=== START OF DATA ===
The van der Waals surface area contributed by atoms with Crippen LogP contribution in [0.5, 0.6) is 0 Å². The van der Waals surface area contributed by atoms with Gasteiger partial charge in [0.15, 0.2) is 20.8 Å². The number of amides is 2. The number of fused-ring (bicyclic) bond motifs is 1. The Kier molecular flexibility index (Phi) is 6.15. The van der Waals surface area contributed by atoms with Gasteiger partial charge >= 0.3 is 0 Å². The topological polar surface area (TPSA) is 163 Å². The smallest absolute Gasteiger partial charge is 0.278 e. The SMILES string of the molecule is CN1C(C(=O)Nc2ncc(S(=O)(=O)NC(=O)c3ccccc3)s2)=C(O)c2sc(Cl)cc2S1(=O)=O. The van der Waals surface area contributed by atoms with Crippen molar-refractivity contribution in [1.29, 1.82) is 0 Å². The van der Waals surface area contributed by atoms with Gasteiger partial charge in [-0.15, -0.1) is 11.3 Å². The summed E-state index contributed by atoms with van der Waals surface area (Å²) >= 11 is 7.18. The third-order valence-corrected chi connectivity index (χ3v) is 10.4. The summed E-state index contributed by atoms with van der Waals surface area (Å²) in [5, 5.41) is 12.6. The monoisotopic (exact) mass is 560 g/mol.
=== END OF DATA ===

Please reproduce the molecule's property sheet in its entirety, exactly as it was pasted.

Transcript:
The van der Waals surface area contributed by atoms with Crippen LogP contribution in [0.5, 0.6) is 0 Å². The van der Waals surface area contributed by atoms with Gasteiger partial charge in [0.15, 0.2) is 20.8 Å². The number of amides is 2. The number of fused-ring (bicyclic) bond motifs is 1. The Kier molecular flexibility index (Phi) is 6.15. The van der Waals surface area contributed by atoms with Gasteiger partial charge >= 0.3 is 0 Å². The topological polar surface area (TPSA) is 163 Å². The smallest absolute Gasteiger partial charge is 0.278 e. The SMILES string of the molecule is CN1C(C(=O)Nc2ncc(S(=O)(=O)NC(=O)c3ccccc3)s2)=C(O)c2sc(Cl)cc2S1(=O)=O. The van der Waals surface area contributed by atoms with Crippen molar-refractivity contribution in [1.29, 1.82) is 0 Å². The van der Waals surface area contributed by atoms with Gasteiger partial charge in [-0.15, -0.1) is 11.3 Å². The summed E-state index contributed by atoms with van der Waals surface area (Å²) >= 11 is 7.18. The third-order valence-corrected chi connectivity index (χ3v) is 10.4. The summed E-state index contributed by atoms with van der Waals surface area (Å²) in [5, 5.41) is 12.6. The monoisotopic (exact) mass is 560 g/mol.